Pete Rose arose before the sun today. At 6:30 a.m., he stood outside the Philadelphia Phillies training complex here -- proving a point and winning a bet.

For yesrs, Larry Bowa has been the first Phil to report on the first day of training camp. The little insomniac shortstop often appeared at the Clearwater gates at 8 a.m. for the 10 a.m. workout.

That was Bowa's hustling, scrappy style, a mode of operation that he proudly admitted he had stolen from his only baseball hero -- Pete Rose.

"I'll be the first Phillie to report this year," Rose said casually a few days ago.

"I bet you won't," answered the feisty Bowa as he, Rose and a couple of other Phils headed for Las Vegas for a final offseason holiday.

Bowa returned from Vegas early just to keep his vow.

Rose called him from the Strip last night at midnight. "You can relax," said Rose to Bowa. "You win. You'll be there before me."

So what happended? When Bowa wandered into the Phils' deserted clubhouse at 7:40 a.m. -- 20 minutes earlier than ever just to make sure -- who was standing by Bowa's locker, in his new Phillie garb, but a red-eyed, grinning Pete Rose.

"Geez, it ain't fair," said Bowa. "He musta got here by 6 a.m."

Well, almost. Rose grabbed an early all-night nonstop flight from Vegas to Tampa -- lnding as Rose put it, 'bout two minutes late at 5:23 a.m.

"I went and changed clothes," said Rose, "then figured I'd wander on out to the park... didn't have nothin' else to do. Got here about 7:30... just a coupla minutes before that crazy Bowa, I guess."

Come again, Pete?

"Rose was here at 6:30 at least," said an amused veteran Phil official. "When the trainer got here to open the palce. Pete was waiting outside."

Since the day Rose signed a four-year, $3.2 million contract with the Phils in December, he has sworn that he would demonstrate to them how to be world champions.

Others might worry about joining a new team and stepping on toes -- big toes like those of Mike Schmidt or Greg Luzinski. Rose simply has assumed that he is the teamhs emotional leader."Don't talk about it, don't think, just follow me," Rose said by his predawn arrival. "I've been there."

"We all kid around," said Rose. "but theseguys know my utmost goal. They know what my message to them is. The damn Phils ain't never won it all in a hundred years, but then I ain't never been here," he joked. "This year, we win it all."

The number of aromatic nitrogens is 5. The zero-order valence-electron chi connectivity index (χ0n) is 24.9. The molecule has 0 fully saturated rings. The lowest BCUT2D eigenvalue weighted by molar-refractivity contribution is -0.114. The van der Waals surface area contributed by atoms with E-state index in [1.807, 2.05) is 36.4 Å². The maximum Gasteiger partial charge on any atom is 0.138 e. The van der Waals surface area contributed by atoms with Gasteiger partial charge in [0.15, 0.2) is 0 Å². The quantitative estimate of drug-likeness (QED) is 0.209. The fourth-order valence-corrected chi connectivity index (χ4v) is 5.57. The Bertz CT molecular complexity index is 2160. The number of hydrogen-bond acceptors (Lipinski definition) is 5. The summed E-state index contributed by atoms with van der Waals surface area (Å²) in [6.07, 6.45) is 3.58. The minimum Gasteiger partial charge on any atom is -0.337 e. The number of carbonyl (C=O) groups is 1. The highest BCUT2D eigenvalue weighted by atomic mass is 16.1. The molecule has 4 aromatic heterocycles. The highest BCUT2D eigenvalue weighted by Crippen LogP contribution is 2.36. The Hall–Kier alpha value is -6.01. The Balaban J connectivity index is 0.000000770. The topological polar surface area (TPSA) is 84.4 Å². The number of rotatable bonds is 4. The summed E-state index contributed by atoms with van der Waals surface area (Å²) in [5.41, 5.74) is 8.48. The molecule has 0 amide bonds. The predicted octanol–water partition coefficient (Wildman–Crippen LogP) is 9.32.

The 37-year-old Rose, of course, was the first on the field, the first in the batting cage and the last man running wind sprints in the outfield after everyone else was long in the shower.

At bat, Rose looked feeble until some of the 2,000 ogling fans (who caused a huge unexpected traffic jam) started teasting him.

"You think you can do better?" snapped Rose, pretending to hand his bat to a fan. "Watch this."

Rose whistled three consecutive line drives into center field. "Three-for-three," grinned Rose. "What's that divide out to?"

"About time," drawled the fan, introducing Rose to Philadelphia's traditional standard of baseball generosity.

"This isn't no $800,000 swing you're seeing today," laughed Rose.

At the end of the workout, Rose ran his outfield sprints in stocking feet while several hundred fans stood on the foul line -- chatting with him, swinging his bat, fondling his glove and even trying on his size-9 1/2 spikes.

"Pete's got real small feet," said an old man who never thought that heaven would turn out to be a pair of smelly shoes.

Naturally, the Phils' acceptance of Rose was total. Rose wouldn't allow anything less. The one Phil with reason to dislike him -- Richie Hebner, who still expects to be traded for a pitcher by opening day to make room for Rose at first base -- has the locker next to Rose.

cPete'll win him (Hebner) over," said one Phil.